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         Volume 11 |Issue 42| October 26, 2012 |


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When will you Grow Up?

Soraya Auer

Many parents say watching their children grow into responsible, independent-thinking adults is the most satisfying reward after putting in at least 20 years of thankless labour. You've literally spoon-fed them, disciplined them, guided them, inspired them (often just hatred), and hardest of all – you've let them grow up.

Well, you haven't really since they still live with you and you will probably die before you see them ever move out. Sure, you've given them curfews and denied their boyfriend/girlfriend's visiting rights after 9pm – but essentially, you've let them live their own life…

So what is it that's nagging you about the way your kids have grown up considering the stellar job you did at raising them? External forces, my dear parents, external forces. Uncontrolled, tasteless – you shudder at the thought of it – modern fashion influences. You could deal with and maybe even approve of the old western ways like when there were colonial masters who looked smart and important. You'd happily have your child – sorry – young adult dress like a wealthy (ideally fair) tea plantation or land owner from the 1910s. That look was positively glamorous compared to what you are actually faced with.

This modern western stuff or 'fashion' is like a contagious disease you can't shake off their bodies and what with pirated DVDs available on every corner, your precious little one stands no chance of being spared by the dreaded Hollywood influence. It breaks your heart to even consider, let alone admit, but your kids want to be something you can't control. They are what social anthropologists of the future will call 'wannabes'.

We know you don't actually want to complain about the way your offspring look but dammit – they're not getting your hints! Your eldest son, always a quiet and reserved child, in his mid teens, fostered an interest in heavy banging noise, sorry, music with the occasional screaming. You tried to push it out of him but then he decided to strike against your 'micromanagement' as he put it by refusing to cut or wash any body hair, most noticeably on his face and head. He would occasionally contain the hair on his head by tying it up in a ponytail à la Johnny Depp in Chocolat. Poor Nanu (grandma) on Eid day thought you'd brought a homeless gypsy to visit her.

When you ask him why he has to look like a lost religious hermit in public, he informs you that deep down he's a hippie and a rock star in the wrong decade. You ask how a hippie can work for a corporation selling advertising and love to eat meat. And doesn't a rock star require the skill to play an instrument – or better yet, you ask him, at least own an instrument?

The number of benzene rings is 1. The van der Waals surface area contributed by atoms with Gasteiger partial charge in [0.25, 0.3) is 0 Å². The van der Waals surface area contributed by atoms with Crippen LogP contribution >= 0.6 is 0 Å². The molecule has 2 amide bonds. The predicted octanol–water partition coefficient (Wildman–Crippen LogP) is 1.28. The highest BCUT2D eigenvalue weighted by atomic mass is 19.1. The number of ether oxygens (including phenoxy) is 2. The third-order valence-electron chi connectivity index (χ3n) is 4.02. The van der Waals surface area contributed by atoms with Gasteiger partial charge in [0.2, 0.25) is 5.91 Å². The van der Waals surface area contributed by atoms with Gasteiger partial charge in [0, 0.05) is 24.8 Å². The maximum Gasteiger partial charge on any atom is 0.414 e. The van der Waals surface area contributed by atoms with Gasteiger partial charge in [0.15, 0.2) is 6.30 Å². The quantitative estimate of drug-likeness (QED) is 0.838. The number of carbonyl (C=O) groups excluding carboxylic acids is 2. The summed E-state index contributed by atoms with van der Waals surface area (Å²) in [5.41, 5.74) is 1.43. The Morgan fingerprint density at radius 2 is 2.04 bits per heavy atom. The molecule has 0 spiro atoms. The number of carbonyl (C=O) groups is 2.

The reasoning was lost on that one so you hoped the odds would be better for your second son. Alas, dear parent, while you thought it was great that your burly 5ft11 son took an interest in competitive sports, like rugby and basketball, you didn't expect him to grow fond of enlarging his arm and shoulder muscles to watermelon sizes (his head looking particularly small and pathetic on top). That aside, it was his taste in shirts that made you cringe. Basketball vests and low rise shorts so that half his posterior was squeezed with a (clearly pointless) belt. Oh and the gel in that hair. It goes everywhere. Not the gel, but the hair – it points left, right and straight to the moon.

Third time lucky you pray as you look to your daughter in the hopes that the good Bengali women of the family have rubbed off on her. She stands in her doorway, blue ballet shoes with sequins, tight skinny jeans, an oversized pale pink striped shirt with collars up and her hair scrunched at the back, as if she'd only risen from bed. It's almost dinnertime, you tell her, but she responds in 80 percent English that she is going with her friends to Nandos'. You wonder where this preppy Orange County wannabe came from considering the most west you've ever taken her is Kolkata, where there is certainly no Abercrombie & Fitch.

You are in disbelief as to how you have raised three completely different wannabes without ever encouraging any of these fads. Where is the Bengali in these English-medium terrors? But keep your sanity a little while longer, dear parent, because as always when one has teenagers (albeit it older ones), it's just a conspiracy against you. Surely, aliens, like the ones from Independence Day, are to blame.


All places, characters, institutions and events described in this article are fictitious. Any resemblance to any person or institution living or dead is purely coincidental.


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